Their method uses a surface functionalized with an acrylic acid- or acrylamide-based hydrogel. Proteins are labeled with an acrylic moiety and then attached to the functionalized surface through copolymerization with the hydrogel. The attached protein is then available for use in a variety of assays.

Microfluidics Platform and Method That Mimic the Cellular Environment

UW-Madison researchers have developed a microfluidics-based platform for mimicking the environment within a cell. This model environment is simpler than a cell, yet captures the basic characteristics of the cellular nano-environment, including charge, crowding, water content and structure. It has many advantages over current systems, including the fact it uses much less protein, can detect weaker interactions and requires less time for experiments.

The platform includes a microfluidic device that contains a chamber. At least one hydrogel post is positioned within the chamber. Each post may contain a different density of polymers or a different cross-linker to simulate various crowding or caging effects. A solution containing proteins of interest is introduced into the chamber and the proteins diffuse into the hydrogel posts. The interactions between the proteins are then observed inside the posts.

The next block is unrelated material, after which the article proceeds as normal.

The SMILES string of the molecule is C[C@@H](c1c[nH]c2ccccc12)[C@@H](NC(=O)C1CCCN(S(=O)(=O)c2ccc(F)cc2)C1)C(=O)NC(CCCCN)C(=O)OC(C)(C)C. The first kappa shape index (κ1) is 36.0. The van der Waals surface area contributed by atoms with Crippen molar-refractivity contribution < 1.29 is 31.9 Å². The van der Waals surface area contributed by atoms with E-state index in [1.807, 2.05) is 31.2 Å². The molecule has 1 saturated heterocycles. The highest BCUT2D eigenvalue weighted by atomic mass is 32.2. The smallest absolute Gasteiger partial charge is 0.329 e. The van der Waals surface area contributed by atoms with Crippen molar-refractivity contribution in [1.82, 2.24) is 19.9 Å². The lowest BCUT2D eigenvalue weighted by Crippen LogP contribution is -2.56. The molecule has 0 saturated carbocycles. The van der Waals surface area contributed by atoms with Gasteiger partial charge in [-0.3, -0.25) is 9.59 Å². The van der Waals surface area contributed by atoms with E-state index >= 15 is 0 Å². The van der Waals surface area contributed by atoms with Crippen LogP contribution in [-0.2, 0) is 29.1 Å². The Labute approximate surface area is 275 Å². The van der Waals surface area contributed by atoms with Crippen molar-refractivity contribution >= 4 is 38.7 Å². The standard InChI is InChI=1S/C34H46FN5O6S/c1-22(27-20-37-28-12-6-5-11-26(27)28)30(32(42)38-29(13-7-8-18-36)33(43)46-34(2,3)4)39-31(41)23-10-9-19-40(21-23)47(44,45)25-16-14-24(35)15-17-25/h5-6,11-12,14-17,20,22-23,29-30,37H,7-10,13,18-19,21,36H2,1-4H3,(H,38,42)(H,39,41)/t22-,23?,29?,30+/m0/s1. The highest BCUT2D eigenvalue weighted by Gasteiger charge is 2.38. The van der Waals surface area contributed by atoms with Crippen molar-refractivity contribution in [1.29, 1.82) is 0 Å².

Fluorescence Polarization Assay to Detect Protease Cleavage

UW-Madison researchers have developed a fluorescence polarization technology to measure protease activity in real time. Fluorescent polarization can be used to estimate the size of a protein to which a fluorescent complex is attached. In the method, an uncharacterized protein is conjugated to a fluorescence tag. The fluorescent tag exhibits little fluorescence until it binds to a specific fluorescent ligand to create a highly fluorescent complex. The complex comprising the protein, fluorescent tag and fluorescent ligand is then placed in contact with a protease. When the protease cleaves the protein into two or more fragments, the fluorescence polarization of the complex decreases. The rate of change in fluorescence polarization can be measured in real time, and is equivalent to the rate of protease cleavage.